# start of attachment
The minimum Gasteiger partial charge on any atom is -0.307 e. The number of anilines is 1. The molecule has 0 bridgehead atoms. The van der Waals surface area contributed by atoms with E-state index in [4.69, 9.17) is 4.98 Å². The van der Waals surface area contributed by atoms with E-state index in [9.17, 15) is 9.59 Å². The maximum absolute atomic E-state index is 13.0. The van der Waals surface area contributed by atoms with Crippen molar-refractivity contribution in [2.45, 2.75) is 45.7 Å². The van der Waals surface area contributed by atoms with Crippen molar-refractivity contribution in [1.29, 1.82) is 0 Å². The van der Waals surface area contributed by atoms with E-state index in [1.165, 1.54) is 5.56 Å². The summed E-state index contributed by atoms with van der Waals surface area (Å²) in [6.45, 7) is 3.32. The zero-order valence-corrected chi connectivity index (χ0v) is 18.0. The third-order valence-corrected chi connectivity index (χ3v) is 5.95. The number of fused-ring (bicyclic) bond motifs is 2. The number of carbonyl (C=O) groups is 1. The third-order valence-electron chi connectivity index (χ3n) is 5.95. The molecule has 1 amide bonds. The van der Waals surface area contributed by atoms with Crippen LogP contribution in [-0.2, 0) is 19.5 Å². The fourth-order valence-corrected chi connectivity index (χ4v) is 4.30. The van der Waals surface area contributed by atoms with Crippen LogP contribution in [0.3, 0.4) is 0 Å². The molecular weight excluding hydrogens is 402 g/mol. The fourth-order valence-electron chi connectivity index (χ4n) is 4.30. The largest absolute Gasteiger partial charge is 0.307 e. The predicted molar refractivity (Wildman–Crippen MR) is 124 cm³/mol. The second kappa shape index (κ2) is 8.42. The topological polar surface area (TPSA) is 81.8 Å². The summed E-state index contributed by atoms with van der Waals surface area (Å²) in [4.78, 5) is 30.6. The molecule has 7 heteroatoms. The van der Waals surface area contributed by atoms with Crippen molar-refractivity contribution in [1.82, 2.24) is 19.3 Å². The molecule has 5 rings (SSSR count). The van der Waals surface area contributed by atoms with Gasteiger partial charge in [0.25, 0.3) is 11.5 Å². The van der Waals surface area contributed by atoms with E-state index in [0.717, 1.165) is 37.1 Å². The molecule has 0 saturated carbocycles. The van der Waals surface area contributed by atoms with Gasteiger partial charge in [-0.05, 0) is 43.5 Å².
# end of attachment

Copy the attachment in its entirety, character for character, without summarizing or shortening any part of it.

The minimum Gasteiger partial charge on any atom is -0.307 e. The number of anilines is 1. The molecule has 0 bridgehead atoms. The van der Waals surface area contributed by atoms with E-state index in [4.69, 9.17) is 4.98 Å². The van der Waals surface area contributed by atoms with E-state index in [9.17, 15) is 9.59 Å². The maximum absolute atomic E-state index is 13.0. The van der Waals surface area contributed by atoms with Crippen molar-refractivity contribution in [2.45, 2.75) is 45.7 Å². The van der Waals surface area contributed by atoms with Crippen molar-refractivity contribution in [1.29, 1.82) is 0 Å². The van der Waals surface area contributed by atoms with E-state index in [1.165, 1.54) is 5.56 Å². The summed E-state index contributed by atoms with van der Waals surface area (Å²) in [6.45, 7) is 3.32. The zero-order valence-corrected chi connectivity index (χ0v) is 18.0. The third-order valence-corrected chi connectivity index (χ3v) is 5.95. The number of fused-ring (bicyclic) bond motifs is 2. The number of carbonyl (C=O) groups is 1. The third-order valence-electron chi connectivity index (χ3n) is 5.95. The molecule has 1 amide bonds. The van der Waals surface area contributed by atoms with Crippen LogP contribution in [-0.2, 0) is 19.5 Å². The fourth-order valence-corrected chi connectivity index (χ4v) is 4.30. The van der Waals surface area contributed by atoms with Crippen LogP contribution in [0.3, 0.4) is 0 Å². The molecular weight excluding hydrogens is 402 g/mol. The fourth-order valence-electron chi connectivity index (χ4n) is 4.30. The largest absolute Gasteiger partial charge is 0.307 e. The predicted molar refractivity (Wildman–Crippen MR) is 124 cm³/mol. The second kappa shape index (κ2) is 8.42. The topological polar surface area (TPSA) is 81.8 Å². The summed E-state index contributed by atoms with van der Waals surface area (Å²) in [4.78, 5) is 30.6. The molecule has 7 heteroatoms. The van der Waals surface area contributed by atoms with Crippen molar-refractivity contribution in [1.82, 2.24) is 19.3 Å². The molecule has 5 rings (SSSR count). The van der Waals surface area contributed by atoms with Gasteiger partial charge in [0.25, 0.3) is 11.5 Å². The van der Waals surface area contributed by atoms with E-state index in [0.717, 1.165) is 37.1 Å². The molecule has 0 saturated carbocycles. The van der Waals surface area contributed by atoms with Gasteiger partial charge in [-0.05, 0) is 43.5 Å².